It’s no surprise the recent pandemic has taken a toll on the nation’s mental health. With job insecurity, financial uncertainty and general added stress the worsening mental well being of the nation is almost inevitable. But how have students coped over the lockdown?

    Tiffin School have issued a survey to gather an understanding of how the Year 12s are dealing with recent events. The form allowed for answers as polls and in a written form, and was completely anonymous so students could answer honestly. With 109 respondents, the survey gives a comprehensive view of the mental well-being of the year 12s.

    The first question, ‘how do you view mental health’ gave some very powerful responses. Students, who remain anonymous, replied ‘Something I find difficult to deal with for myself’ and ‘Pretty bad but I don’t speak about it’. These replies highlighted two significant issues around the stigma of mental health, where serious issues are swept aside due to the fact the topic is so taboo. Of course, these are likely to worsen, and require attention to help, which shows how dangerous this stigma is.

    Students were then asked to rate their mental health from 1 to 5, 1 being very poor and 5 being excellent. The mean value produced was 3.37, indicating the well being of the students is around average. The following question, ‘Over the past year, how often have you felt low, sad or depressed?’ produced a modal value of 4, suggesting this occurs ‘often’. This can be inferred to be a product of the lockdown, where students feel isolated from their friends and family coupled with the added school stress of the cohorts cancellation of GCSEs and the jump to A-Levels. The combination of the two are likely to have triggered a feeling of sadness particularly applicable to the current year 12s nationally, as shown by the data produced from this question.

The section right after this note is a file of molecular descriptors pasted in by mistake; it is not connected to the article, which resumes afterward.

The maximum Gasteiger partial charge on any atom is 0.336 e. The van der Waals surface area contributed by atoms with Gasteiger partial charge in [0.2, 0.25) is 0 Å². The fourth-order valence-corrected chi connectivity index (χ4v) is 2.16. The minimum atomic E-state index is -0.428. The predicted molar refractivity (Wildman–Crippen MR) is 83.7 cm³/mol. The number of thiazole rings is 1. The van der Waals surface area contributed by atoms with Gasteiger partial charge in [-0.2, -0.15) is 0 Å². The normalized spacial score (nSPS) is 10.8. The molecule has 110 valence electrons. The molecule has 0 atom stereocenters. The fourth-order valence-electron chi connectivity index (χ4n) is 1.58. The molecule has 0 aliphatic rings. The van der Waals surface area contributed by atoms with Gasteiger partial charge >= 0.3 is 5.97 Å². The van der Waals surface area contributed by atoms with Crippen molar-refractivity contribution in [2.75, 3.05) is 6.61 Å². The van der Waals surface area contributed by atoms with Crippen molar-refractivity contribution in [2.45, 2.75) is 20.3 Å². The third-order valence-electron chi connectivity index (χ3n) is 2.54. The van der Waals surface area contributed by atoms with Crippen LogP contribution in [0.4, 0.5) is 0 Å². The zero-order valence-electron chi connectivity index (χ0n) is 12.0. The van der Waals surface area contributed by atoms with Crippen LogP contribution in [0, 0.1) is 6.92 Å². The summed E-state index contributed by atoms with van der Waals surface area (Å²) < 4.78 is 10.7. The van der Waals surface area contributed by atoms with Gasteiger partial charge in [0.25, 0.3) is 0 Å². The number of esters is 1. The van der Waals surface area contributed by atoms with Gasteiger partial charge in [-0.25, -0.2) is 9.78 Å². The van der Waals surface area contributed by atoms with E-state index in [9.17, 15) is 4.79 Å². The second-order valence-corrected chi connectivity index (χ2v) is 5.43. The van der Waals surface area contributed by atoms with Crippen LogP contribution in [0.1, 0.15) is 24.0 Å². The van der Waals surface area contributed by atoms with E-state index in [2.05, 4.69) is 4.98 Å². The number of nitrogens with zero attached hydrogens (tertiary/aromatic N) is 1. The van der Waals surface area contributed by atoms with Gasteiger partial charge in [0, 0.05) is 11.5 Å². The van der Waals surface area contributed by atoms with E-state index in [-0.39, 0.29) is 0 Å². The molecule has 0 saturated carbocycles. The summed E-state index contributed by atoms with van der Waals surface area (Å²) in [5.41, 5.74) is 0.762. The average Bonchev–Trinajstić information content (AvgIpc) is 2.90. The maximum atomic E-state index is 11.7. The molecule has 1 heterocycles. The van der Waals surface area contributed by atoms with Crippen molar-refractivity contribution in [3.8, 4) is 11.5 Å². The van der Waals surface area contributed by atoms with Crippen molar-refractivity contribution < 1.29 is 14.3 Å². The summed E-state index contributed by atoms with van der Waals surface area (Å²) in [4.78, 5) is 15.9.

The question, ‘Overall, how would you rate your stress levels at school?’ produced a modal value of 3, which is average. However, the previous year group took the same survey in January, and produced a modal value of 4, which is high, suggesting that this stress increases as the year progresses. 

   A positive result did come through from the question ‘Do you feel the school sufficiently supports mental health issues at school?, where 85% of students answered yes. Tiffin School has a system of mental health ambassadors, and promotes speaking to teachers if students feel they need help, so are generally well equipped. However, students were then asked ‘Do you feel like you can talk to someone or ask for help with mental health issues at school?’, which did give some answers that may be a cause for concern. One student replied ‘I know I can get help but I don’t feel like bothering anyone’. This highlights one of the reasons people do not share their struggles, as they feel as if they are a burden. Yet this mentality again lets problems accumulate and worsen, which can be even more detrimental to the person's mental health. This comment was replied to directly by a member of staff, emphasising that ‘You absolutely wouldn’t be bothering anyone’. 

    Overall, the survey shows the mental health of the students is around average, but suffering does still occur. Worries about confidentiality, being a burden and the general stigma over mental health are common, yet they tend to perpetuate the problem, allowing it to get worse. It is these barriers that must be removed to allow for better mental health, not only in school but in society as a whole. Lockdown had worsened emotional well-being, but with the prospect of a vaccine, and the end in sight,  the hope is that this will begin to improve.